Health services need to improve data-sharing for better patient care, treatment and research outcomes, but whether blockchain is the right facilitator remains to be seen
Data can be the lifeblood of the NHS. As John Bell, regius professor of medicine at Oxford University, remarked in the government’s life sciences industrial strategy: “One of the most important resources held by the UK health system is the data generated by the 65 million people within it.”
However, collecting and securely distributing patient information is a global healthcare challenge. Medical data typically flows from many different directions, with records kept as a mishmash of electronic and paper files scanned to a computer.
Obtaining patient consent to share data can be difficult, especially in the UK where many different physical legal entities operate under the NHS umbrella. And a lack of standardisation in note-taking is a major problem for interoperability across different workflows.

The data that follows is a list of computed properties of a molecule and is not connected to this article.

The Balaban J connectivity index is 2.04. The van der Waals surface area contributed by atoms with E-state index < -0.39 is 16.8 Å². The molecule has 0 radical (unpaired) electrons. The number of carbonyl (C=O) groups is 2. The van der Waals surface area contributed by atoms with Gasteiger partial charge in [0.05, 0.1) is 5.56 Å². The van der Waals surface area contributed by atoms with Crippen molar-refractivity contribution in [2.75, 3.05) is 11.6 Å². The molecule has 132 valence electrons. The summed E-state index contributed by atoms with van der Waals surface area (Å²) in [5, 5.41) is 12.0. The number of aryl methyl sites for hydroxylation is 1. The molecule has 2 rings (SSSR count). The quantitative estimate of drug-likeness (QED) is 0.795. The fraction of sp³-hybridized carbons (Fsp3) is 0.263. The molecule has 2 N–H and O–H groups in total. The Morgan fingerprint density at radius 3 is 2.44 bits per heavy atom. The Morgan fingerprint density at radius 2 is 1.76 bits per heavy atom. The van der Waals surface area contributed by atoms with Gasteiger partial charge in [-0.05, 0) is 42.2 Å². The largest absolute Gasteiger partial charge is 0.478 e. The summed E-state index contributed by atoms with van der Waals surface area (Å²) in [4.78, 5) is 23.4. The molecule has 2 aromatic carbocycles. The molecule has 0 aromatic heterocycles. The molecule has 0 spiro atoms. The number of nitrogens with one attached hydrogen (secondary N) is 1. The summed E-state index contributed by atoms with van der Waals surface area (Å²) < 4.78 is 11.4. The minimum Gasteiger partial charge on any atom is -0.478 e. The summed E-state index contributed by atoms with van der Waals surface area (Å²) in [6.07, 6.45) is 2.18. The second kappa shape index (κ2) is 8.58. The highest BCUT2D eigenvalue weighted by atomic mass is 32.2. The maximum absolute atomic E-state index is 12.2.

As a consequence, although it is improving, access to data for patients and clinicians is far from frictionless and can result in poor care.
A recent study by York, Manchester and Sheffield universities found that around 237 million medication errors are made in England annually, causing at least 1,700 hospital patient deaths. Mistakes often occur due to a lack of information or because of communication errors.
The rise in digital health solutions and the bourgeoning role of artificial intelligence in disease diagnosis and preventative care has put a renewed onus on data management and sharing, but finding the right tools is problematic.